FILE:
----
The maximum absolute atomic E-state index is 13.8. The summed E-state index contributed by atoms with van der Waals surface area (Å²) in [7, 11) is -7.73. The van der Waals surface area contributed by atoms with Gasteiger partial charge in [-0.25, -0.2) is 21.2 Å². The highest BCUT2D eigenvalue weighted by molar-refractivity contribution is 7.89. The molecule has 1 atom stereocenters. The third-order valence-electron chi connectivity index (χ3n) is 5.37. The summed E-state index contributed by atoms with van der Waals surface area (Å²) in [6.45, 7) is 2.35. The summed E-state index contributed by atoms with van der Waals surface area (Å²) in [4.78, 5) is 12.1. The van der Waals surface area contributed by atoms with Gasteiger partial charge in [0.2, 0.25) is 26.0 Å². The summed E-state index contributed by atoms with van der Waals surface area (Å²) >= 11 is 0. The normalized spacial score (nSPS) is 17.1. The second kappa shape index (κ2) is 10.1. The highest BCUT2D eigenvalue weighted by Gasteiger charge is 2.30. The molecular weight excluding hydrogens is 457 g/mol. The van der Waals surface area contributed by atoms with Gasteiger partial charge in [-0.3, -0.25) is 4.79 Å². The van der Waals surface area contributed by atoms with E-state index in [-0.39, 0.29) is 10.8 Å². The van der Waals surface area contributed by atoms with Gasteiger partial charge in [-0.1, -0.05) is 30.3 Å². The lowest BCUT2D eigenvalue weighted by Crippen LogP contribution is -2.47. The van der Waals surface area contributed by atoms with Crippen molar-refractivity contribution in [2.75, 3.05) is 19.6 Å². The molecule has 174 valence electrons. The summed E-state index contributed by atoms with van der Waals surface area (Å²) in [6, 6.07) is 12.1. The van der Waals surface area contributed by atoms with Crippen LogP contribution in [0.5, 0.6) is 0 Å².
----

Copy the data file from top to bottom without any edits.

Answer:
The maximum absolute atomic E-state index is 13.8. The summed E-state index contributed by atoms with van der Waals surface area (Å²) in [7, 11) is -7.73. The van der Waals surface area contributed by atoms with Gasteiger partial charge in [-0.25, -0.2) is 21.2 Å². The highest BCUT2D eigenvalue weighted by molar-refractivity contribution is 7.89. The molecule has 1 atom stereocenters. The third-order valence-electron chi connectivity index (χ3n) is 5.37. The summed E-state index contributed by atoms with van der Waals surface area (Å²) in [6.45, 7) is 2.35. The summed E-state index contributed by atoms with van der Waals surface area (Å²) in [4.78, 5) is 12.1. The van der Waals surface area contributed by atoms with Gasteiger partial charge in [0.2, 0.25) is 26.0 Å². The summed E-state index contributed by atoms with van der Waals surface area (Å²) >= 11 is 0. The normalized spacial score (nSPS) is 17.1. The second kappa shape index (κ2) is 10.1. The highest BCUT2D eigenvalue weighted by Gasteiger charge is 2.30. The molecular weight excluding hydrogens is 457 g/mol. The van der Waals surface area contributed by atoms with Gasteiger partial charge in [-0.3, -0.25) is 4.79 Å². The van der Waals surface area contributed by atoms with E-state index in [-0.39, 0.29) is 10.8 Å². The van der Waals surface area contributed by atoms with Gasteiger partial charge in [-0.1, -0.05) is 30.3 Å². The lowest BCUT2D eigenvalue weighted by Crippen LogP contribution is -2.47. The van der Waals surface area contributed by atoms with Crippen molar-refractivity contribution in [2.75, 3.05) is 19.6 Å². The molecule has 174 valence electrons. The summed E-state index contributed by atoms with van der Waals surface area (Å²) in [6, 6.07) is 12.1. The van der Waals surface area contributed by atoms with Crippen LogP contribution in [0.5, 0.6) is 0 Å².